Canadians are increasingly noncommittal about marriage - Macleans.ca

Canadians are increasingly noncommittal about marriage

According to a new poll, 53 per cent of Canadians now say tying the knot ‘is simply not necessary’

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Photo by Roy Hsu

The dress, the flowers, the upwards of $30k bill — who needs to get married anyway?

That’s the kind of side-eye Canadians are now giving one of society’s longest-held traditions, according to a new poll published today by Angus Reid, which drills down on current attitudes toward marriage. In fact, a slight majority of Canadians (53 per cent) now say getting hitched “is simply not necessary” at all.

The survey of 1,520 adult Canadians, taken online in January, showed some gaps between generations, genders and minority groups when it comes to feelings about whether tying the knot still plays a key role in the fabric of society. Young women, for example, were more likely than men their age (18–34) to disagree with the notion that “marriage is as relevant today as it has ever been,” with 60 per cent of them responding with a hard no, compared to 48 per cent of their male peers. (Less surprisingly, older Canadians were more likely to think marriage was important, at 55 per cent.)

“While popular and consumer culture may continue to cling to the mystery, romance and timelessness of marriage, increasingly, almost all but the oldest cohorts of Canadians are of the view that the legal or religious joining of two people who are committed to each other is not necessary,” says Shachi Kurl, Executive Director of the Angus Reid Institute.

READ: A dozen Canadian facts about marriage, religion and modern life

The respondents’ own reported marital status revealed how times truly have changed: Nearly three-
quarters of 18–34-year-olds (73 per cent) who responded have never tied the knot, and one in six in this group say they really don’t plan on legally locking down a relationship. Consider this compared to similar survey results from 1971, when 56 per cent of Canadians in this age group were married.

The broader trend of placing less value on marriage doesn’t, however, jibe with the views of minority Canadians: Sixty-three per cent of Canadians who identify as a visible minority agreed it was very or somewhat important that a couple get married if they planned to remain committed for life, as compared to 44 per cent of Canadians who don’t identify as a minority.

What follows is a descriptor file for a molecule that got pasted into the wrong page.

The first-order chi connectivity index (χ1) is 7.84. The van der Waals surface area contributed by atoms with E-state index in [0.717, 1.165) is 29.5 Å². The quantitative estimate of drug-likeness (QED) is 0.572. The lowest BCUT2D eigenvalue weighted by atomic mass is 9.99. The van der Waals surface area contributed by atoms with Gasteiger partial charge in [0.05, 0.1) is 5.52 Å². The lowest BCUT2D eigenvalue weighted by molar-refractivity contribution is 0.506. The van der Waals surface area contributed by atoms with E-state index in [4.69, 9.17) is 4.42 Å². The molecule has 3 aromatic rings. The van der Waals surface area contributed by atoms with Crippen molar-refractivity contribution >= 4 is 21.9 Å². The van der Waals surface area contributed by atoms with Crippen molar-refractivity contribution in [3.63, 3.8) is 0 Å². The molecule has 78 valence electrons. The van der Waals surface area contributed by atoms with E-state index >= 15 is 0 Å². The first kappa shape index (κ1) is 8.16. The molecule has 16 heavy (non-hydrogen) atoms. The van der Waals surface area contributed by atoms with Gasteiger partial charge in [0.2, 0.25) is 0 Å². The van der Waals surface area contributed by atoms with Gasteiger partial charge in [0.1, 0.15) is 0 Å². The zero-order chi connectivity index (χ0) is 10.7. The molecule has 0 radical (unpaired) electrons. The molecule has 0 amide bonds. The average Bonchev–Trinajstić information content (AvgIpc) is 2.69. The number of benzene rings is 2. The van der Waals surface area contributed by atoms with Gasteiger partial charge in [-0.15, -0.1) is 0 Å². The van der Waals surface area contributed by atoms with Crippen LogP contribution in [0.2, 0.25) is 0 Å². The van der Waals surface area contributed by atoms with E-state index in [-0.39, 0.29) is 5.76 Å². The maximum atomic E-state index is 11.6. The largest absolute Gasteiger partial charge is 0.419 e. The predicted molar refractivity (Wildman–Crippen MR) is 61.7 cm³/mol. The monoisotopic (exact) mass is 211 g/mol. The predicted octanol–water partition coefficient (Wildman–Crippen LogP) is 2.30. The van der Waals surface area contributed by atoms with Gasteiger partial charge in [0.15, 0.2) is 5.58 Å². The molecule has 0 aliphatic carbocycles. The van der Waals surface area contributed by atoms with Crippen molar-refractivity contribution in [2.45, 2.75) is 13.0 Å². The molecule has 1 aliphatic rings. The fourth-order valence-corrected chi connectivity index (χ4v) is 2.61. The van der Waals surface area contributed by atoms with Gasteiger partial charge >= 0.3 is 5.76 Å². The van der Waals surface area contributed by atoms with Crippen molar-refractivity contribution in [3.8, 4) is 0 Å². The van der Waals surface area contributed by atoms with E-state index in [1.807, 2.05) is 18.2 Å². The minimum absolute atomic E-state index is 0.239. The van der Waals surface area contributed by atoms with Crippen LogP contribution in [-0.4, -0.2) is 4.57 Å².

But hold up — how do Canadians feel about staying together forever? There could be some double standards at play: While that slight majority of Canadians say they feel marriage isn’t all that important, most also see common-law partnerships as a “lesser form of commitment,” Angus Reid reports, with 57 per cent of respondents agreeing with the statement: “Marriage is a more genuine form of commitment than a common-law relationship.”

And while 40 per cent of Canadian adults have never been married, most of them say they wouldn’t *not* walk down the aisle in the future — four in 10 said they’d indeed like to, while 33 per cent said they weren’t sure but also wouldn’t rule it out.

READ: In return to tradition, more young women taking husband’s names

“For women, this shift could be as simple as no longer feeling like marriage is necessary for financial stability,” the poll authors write, in an attempt to explain why the majority of Canadians don’t see the altar as the ultimate goal. Then there is, of course, that gigantic price tag that can accompany a wedding, which most respondents said was the biggest reason they wouldn’t walk down the aisle — they didn’t yet feel financially able to handle the cost (39 per cent of women 18–34 said this was the case, as did 47 per cent of men in the same group).

So, what if weddings were a hell of a lot cheaper and less stressful than they are now — would that make a difference? Most respondents said yes, with roughly 70 per cent of young people (18–34) agreeing (though men were slightly more likely to agree than women), and 61 per cent of all respondents nodding their heads to that.

Heads up, wedding industry — could soon be time to rethink all those up-sells and frills and let Canadians get married in their own way.

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